After a while I asked the gym manager whether there were any positions for yoga teachers. There were none. ‘But we need more Pump instructors,’ she said. She looked me up and down. I’d just finished a spin class and was wearing padded bike shorts – the chamois made me look like I was wearing diapers – not flattering for anybody, really. ‘You look like a Pump instructor,’ she ascertained. ‘You’re too big for Attack.’ She doubled down. ‘You know, you’re heavy, it’s not good for your knees to be doing all that jumping,’ she said. In that moment, it reminded me of how exactly I had gotten to that weight and I wanted to cry. But I wasn’t going to let that make me disappear. Since that very first class I went to with Nic, I loved BodyPump. I was going to be a BodyPump instructor.

I signed up to training immediately, and my heart was racing. Am I really going to do this? Am I going to be the fattest person? Am I going to be the weakest? I watched the masterclass video they sent us beforehand. All the presenters were slim, and strong. I was fat, and weak. I looked like I should be able to lift heavy, but I couldn’t. I hadn’t touched a barbell in over two years. I tried the squat track with just some tiny weights on the bar. I struggled, and started to freak out. I’m a fraud. What gives me the audacity to think I could be an instructor? I formed a buddy group with two other aspiring Pump instructors who trained with me every week. They were both super lean, just like the trainers on the video, but they never made me feel like I didn’t belong. Despite my insecurities, I felt stronger over the course of those eight weeks, and I passed the final assessment.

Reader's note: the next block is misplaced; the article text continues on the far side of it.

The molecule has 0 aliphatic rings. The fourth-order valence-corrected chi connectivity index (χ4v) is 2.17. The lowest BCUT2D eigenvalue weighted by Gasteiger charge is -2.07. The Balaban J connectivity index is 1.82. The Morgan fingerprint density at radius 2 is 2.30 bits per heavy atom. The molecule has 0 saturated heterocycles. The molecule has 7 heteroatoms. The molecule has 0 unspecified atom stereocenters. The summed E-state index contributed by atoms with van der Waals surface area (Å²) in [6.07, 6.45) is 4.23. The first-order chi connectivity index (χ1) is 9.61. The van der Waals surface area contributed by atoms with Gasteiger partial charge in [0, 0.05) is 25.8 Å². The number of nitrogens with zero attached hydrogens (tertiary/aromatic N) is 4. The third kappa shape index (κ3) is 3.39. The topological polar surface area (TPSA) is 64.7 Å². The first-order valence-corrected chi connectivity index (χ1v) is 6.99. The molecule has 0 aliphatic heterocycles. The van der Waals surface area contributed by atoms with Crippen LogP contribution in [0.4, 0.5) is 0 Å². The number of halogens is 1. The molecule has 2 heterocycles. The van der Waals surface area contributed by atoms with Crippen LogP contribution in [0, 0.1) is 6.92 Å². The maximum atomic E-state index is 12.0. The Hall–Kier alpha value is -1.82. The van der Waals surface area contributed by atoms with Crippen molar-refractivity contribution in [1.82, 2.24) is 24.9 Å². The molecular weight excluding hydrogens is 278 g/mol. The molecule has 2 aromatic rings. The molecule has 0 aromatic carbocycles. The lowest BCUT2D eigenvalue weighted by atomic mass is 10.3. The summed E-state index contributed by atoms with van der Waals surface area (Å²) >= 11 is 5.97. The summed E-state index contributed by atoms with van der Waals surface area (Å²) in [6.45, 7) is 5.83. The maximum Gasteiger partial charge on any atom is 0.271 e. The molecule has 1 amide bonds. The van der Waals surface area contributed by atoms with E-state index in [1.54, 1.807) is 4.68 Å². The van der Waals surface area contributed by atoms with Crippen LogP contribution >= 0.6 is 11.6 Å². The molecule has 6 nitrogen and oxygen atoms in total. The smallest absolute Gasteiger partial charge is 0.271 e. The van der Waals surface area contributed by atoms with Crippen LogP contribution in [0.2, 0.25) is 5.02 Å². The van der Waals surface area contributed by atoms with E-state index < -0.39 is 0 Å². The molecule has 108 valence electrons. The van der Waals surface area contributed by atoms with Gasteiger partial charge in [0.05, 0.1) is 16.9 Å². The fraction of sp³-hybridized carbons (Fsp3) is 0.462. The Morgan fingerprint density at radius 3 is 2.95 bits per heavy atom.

Yumiko instructing a class. Image: Yianni from Fitness First.


One of the instructors at my local gym was retiring, so I was lucky enough to inherit her Tuesday class. But I was worried. What the gym manager and Betty had said was still on my mind. I feared that gym members would see some chubby chick on the stage and wonder why the hell I was instructing. I had a lot of internalised fatphobia to fight. I needed to stop being mean to myself for gaining weight. I showed up every week. I showed up for me. And I showed up for anyone who wanted to be there. I determined that if anybody judges me for being overweight – that’s their problem, not mine. 

To my relief, the gym members were kind. They started clapping at the end of my classes. They would come up to me afterwards and tell me how much they loved my classes. It reminded me of all the instructors that I travelled for. It was never about how they looked. It was always about how they made me feel. And that’s why I went to their classes every week.

I acknowledge that while I may be overweight (and nearly in the ‘obese’ category), I do not have a marginalised body. I still have thin privilege as a straight-sized woman.

For help and support for eating disorders, contact the Butterfly Foundation‘s National Support line and online service on 1800 ED HOPE (1800 33 4673) or email You can also visit their website, here.  

You can buy Yumiko's book, Emotional Female, here.

Featured image: Yianni from Fitness First.